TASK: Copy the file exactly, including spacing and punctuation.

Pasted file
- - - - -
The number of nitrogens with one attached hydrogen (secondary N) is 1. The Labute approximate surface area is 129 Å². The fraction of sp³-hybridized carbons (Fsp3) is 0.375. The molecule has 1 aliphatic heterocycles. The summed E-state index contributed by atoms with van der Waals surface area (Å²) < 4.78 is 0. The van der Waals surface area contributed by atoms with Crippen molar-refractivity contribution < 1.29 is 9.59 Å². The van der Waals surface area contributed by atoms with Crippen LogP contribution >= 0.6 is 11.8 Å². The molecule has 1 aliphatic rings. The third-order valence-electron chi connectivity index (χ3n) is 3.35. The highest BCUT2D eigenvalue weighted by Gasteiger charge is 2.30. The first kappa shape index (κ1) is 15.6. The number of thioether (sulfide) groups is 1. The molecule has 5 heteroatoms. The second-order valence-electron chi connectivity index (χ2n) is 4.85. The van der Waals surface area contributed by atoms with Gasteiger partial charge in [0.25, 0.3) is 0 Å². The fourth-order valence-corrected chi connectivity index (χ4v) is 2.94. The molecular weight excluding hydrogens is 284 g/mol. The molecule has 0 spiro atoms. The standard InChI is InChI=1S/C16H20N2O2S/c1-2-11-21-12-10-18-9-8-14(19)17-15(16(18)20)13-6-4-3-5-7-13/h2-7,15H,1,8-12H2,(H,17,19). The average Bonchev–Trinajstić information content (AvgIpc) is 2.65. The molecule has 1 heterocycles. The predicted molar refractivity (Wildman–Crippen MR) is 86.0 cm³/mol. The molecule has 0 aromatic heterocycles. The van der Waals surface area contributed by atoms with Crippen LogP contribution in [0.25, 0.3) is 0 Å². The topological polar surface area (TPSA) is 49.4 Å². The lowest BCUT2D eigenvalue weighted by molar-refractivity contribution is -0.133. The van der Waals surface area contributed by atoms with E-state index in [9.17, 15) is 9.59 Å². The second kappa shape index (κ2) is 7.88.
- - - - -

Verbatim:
The number of nitrogens with one attached hydrogen (secondary N) is 1. The Labute approximate surface area is 129 Å². The fraction of sp³-hybridized carbons (Fsp3) is 0.375. The molecule has 1 aliphatic heterocycles. The summed E-state index contributed by atoms with van der Waals surface area (Å²) < 4.78 is 0. The van der Waals surface area contributed by atoms with Crippen molar-refractivity contribution < 1.29 is 9.59 Å². The van der Waals surface area contributed by atoms with Crippen LogP contribution >= 0.6 is 11.8 Å². The molecule has 1 aliphatic rings. The third-order valence-electron chi connectivity index (χ3n) is 3.35. The highest BCUT2D eigenvalue weighted by Gasteiger charge is 2.30. The first kappa shape index (κ1) is 15.6. The number of thioether (sulfide) groups is 1. The molecule has 5 heteroatoms. The second-order valence-electron chi connectivity index (χ2n) is 4.85. The van der Waals surface area contributed by atoms with Gasteiger partial charge in [0.25, 0.3) is 0 Å². The fourth-order valence-corrected chi connectivity index (χ4v) is 2.94. The molecular weight excluding hydrogens is 284 g/mol. The molecule has 0 spiro atoms. The standard InChI is InChI=1S/C16H20N2O2S/c1-2-11-21-12-10-18-9-8-14(19)17-15(16(18)20)13-6-4-3-5-7-13/h2-7,15H,1,8-12H2,(H,17,19). The average Bonchev–Trinajstić information content (AvgIpc) is 2.65. The molecule has 1 heterocycles. The predicted molar refractivity (Wildman–Crippen MR) is 86.0 cm³/mol. The molecule has 0 aromatic heterocycles. The van der Waals surface area contributed by atoms with Crippen LogP contribution in [0.25, 0.3) is 0 Å². The topological polar surface area (TPSA) is 49.4 Å². The lowest BCUT2D eigenvalue weighted by molar-refractivity contribution is -0.133. The van der Waals surface area contributed by atoms with E-state index in [9.17, 15) is 9.59 Å². The second kappa shape index (κ2) is 7.88.